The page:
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I have an algorithm i'm trying to implement. I've been asked to determine a function that describes its worst case running time. As input, it takes an array of some length (lets call it n). Then what it does is as follows:

if (n==0){ return 0;}
else if(n==1){return A[0];}
     return f(n-1)+f(n-2)

Sorry if I'm a tad sparse on the implementation details, but in a sense, its rather similar to something like the fibbanoci sequence. I'm thinking the worst case running time of this algorithm is t(n)=2^n, because if n is large, it will decompose into 2 separate calculations, which in turn will split into 2 more and so on. I'm just not sure how to formally justify this

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See stackoverflow.com/questions/4326634/… –  jrajav Sep 29 '12 at 18:52
Thank you. However, I'm sorta looking for a bit of an explanation of how exactly you determine these things. I've looked around, but people just seem to start throwing notation and answers around without a good explanation. I'm kinda new to this whole thing –  user979616 Sep 29 '12 at 18:56
There's no quick answer. You need to understand recurrence relations in the context of algorithmic complexity in order to prove your result. The accepted answer on the question I linked links to a page that explains it: cs.duke.edu/~ola/ap/recurrence.html (See heading "The Recurrence Relation" and beyond) –  jrajav Sep 29 '12 at 19:01
With what you show from the code, there is no worst case, you only use A[0] whatever the value of n ... show us more –  Kwariz Sep 29 '12 at 19:36

1 Answer 1

up vote 5 down vote accepted

Let's first get a recursion for the running time.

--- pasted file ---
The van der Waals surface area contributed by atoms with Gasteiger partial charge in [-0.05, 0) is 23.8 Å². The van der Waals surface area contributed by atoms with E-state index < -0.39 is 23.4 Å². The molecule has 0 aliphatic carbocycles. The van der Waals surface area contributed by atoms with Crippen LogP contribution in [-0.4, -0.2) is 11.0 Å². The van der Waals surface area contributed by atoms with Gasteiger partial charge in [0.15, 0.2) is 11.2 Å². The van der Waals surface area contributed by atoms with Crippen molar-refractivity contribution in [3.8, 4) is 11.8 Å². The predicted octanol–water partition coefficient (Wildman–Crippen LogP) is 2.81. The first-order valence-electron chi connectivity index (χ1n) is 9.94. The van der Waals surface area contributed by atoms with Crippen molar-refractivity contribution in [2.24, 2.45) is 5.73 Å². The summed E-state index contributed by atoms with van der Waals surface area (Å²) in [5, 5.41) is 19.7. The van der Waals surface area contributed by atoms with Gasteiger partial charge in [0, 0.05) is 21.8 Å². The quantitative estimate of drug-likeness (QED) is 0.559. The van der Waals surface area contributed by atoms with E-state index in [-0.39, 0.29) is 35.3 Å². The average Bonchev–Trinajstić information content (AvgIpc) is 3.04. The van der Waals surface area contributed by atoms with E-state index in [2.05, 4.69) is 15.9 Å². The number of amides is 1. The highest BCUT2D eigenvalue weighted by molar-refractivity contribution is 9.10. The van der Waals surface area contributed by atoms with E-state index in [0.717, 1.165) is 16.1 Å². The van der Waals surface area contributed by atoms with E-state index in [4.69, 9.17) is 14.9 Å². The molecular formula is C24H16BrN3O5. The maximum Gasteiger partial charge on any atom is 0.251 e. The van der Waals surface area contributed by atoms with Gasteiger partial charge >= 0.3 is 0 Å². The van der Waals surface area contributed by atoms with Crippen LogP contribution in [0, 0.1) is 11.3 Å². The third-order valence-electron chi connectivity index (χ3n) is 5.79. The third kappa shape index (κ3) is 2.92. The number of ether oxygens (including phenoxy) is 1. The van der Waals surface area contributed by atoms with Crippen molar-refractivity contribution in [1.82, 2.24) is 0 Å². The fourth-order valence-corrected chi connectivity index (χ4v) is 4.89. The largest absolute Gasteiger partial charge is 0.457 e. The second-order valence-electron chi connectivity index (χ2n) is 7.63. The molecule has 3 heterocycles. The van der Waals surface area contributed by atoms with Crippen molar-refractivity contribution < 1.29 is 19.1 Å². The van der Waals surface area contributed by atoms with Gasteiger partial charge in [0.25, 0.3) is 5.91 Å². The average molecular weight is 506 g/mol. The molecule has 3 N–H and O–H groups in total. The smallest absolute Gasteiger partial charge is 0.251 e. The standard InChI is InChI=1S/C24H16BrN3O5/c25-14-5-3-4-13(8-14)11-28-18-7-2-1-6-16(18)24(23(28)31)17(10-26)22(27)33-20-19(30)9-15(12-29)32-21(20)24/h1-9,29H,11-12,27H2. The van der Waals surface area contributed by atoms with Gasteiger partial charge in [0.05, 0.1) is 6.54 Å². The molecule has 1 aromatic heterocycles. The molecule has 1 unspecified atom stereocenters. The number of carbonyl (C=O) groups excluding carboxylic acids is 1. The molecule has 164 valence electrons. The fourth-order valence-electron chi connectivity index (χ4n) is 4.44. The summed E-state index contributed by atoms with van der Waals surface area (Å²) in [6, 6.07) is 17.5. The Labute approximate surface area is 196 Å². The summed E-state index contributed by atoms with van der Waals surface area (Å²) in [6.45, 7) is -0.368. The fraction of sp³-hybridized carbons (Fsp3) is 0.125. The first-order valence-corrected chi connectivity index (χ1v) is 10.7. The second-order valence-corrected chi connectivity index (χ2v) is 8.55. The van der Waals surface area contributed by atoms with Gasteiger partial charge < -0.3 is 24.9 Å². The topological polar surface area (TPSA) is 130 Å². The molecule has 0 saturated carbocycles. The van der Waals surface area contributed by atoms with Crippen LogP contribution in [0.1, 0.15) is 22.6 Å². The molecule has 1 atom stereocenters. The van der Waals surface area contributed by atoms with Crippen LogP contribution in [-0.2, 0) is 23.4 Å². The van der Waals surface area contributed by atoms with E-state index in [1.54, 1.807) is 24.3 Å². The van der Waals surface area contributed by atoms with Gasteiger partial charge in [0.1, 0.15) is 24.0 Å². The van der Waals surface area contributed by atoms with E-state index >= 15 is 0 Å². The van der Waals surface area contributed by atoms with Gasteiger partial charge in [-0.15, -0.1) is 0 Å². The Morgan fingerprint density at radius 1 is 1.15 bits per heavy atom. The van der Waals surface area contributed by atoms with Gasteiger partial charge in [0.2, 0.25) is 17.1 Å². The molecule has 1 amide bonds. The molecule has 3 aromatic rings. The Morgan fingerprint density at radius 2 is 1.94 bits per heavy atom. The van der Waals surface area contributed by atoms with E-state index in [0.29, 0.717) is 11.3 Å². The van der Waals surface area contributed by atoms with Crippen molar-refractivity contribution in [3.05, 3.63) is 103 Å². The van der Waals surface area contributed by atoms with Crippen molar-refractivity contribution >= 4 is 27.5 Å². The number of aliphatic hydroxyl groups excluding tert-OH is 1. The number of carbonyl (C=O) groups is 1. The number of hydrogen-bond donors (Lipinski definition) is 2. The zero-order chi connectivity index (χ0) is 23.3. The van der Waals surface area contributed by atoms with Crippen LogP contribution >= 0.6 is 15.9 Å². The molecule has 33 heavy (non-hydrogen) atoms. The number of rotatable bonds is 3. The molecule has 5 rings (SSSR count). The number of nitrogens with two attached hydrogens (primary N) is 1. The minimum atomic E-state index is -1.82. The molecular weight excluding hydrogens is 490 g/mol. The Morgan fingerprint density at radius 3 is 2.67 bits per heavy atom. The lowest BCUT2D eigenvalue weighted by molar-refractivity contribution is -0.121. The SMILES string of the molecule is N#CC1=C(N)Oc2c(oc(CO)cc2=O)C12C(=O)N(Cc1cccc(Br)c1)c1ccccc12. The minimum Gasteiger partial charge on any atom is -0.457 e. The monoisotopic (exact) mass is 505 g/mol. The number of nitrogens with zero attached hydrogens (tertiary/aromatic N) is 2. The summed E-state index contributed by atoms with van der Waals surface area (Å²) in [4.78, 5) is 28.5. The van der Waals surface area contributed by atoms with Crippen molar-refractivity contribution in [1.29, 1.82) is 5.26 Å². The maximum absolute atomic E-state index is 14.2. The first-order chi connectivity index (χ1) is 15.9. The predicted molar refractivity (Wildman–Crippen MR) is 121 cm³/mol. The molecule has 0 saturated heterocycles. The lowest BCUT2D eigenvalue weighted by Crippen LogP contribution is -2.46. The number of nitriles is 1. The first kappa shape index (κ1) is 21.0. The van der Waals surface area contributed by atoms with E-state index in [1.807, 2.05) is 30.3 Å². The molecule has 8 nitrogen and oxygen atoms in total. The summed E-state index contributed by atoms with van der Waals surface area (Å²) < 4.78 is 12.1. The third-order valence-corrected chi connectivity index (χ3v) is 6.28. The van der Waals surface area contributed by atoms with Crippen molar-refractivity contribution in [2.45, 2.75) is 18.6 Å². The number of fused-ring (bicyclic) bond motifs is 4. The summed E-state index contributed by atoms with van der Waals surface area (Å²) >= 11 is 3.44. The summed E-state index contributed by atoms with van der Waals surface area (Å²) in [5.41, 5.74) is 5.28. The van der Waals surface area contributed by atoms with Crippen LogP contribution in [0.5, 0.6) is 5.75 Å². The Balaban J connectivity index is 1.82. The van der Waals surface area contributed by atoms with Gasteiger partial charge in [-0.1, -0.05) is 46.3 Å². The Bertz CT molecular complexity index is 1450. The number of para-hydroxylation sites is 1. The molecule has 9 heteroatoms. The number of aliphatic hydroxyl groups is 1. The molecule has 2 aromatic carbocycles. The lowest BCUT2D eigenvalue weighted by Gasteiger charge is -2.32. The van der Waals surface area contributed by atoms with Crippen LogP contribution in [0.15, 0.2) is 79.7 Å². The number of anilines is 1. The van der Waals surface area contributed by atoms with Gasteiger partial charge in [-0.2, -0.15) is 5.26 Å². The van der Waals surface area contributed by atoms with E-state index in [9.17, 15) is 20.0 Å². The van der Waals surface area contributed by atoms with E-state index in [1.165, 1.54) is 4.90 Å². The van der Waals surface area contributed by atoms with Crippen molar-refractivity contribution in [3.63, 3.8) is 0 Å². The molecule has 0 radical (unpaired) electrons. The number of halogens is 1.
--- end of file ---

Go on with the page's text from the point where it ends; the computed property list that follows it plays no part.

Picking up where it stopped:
T(0) = T(1) = 1

since both just return a number (one is an array-lookup, but that's constant time too). And for n > 1 we have

T(n) = T(n-1) + T(n-2) + 1

since you evaluate f(n-1) and f(n-2) and add the two results. That's almost the same recurrence as the Fibonacci sequence itself, F(n) = F(n-1) + F(n-2), and the result is closely related.

 n | T(n) | F(n)
 0 |   1  |   0
 1 |   1  |   1
 2 |   3  |   1
 3 |   5  |   2
 4 |   9  |   3
 5 |  15  |   5
 6 |  25  |   8
 7 |  41  |  13
 8 |  67  |  21
 9 | 109  |  34
10 | 177  |  55
11 | 287  |  89

If you look at the values, you see that

T(n) = F(n+2) + F(n-1) - 1

and can prove that with induction, if you need to.

Since the terms of the Fibonacci sequence are given by F(n) = (φ^n - (1-φ)^n)/√5, where φ = (1 + √5)/2, you see that the complexity of your f is also Θ(φ^n), like that of the Fibonacci sequence. That's better than Θ(2^n), but still exponential, so calculation using this way is only feasible for small n.

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if A[0] == 1 isn't the OP definition exactly the definition of Fibonacci sequence? Fibonacci calculation too adds the two sub-cases. So why there should be any difference? –  Will Ness Sep 29 '12 at 19:59
The exact code in the last return is slightly different, but is of the same level of complexity. Its just a comparison with some other array element. –  user979616 Sep 29 '12 at 20:02
@WillNess Whatever A[0] is, the sequence will be A[0]*F(n), so the complexity of computing it the naive way is exactly that of computing F(n) the naive way. The cost of computing F(n) the naive way is usually called nfib(n), which can be expressed like above by Fibonacci numbers. –  Daniel Fischer Sep 29 '12 at 20:07
Thanks, Daniel; I've edited to clarify the sentence, with apologies for intrusion. :) –  Will Ness Sep 29 '12 at 20:10
@WillNess Yeah, I guess that's clearer for people not being able to read my mind, thanks. –  Daniel Fischer Sep 29 '12 at 20:14

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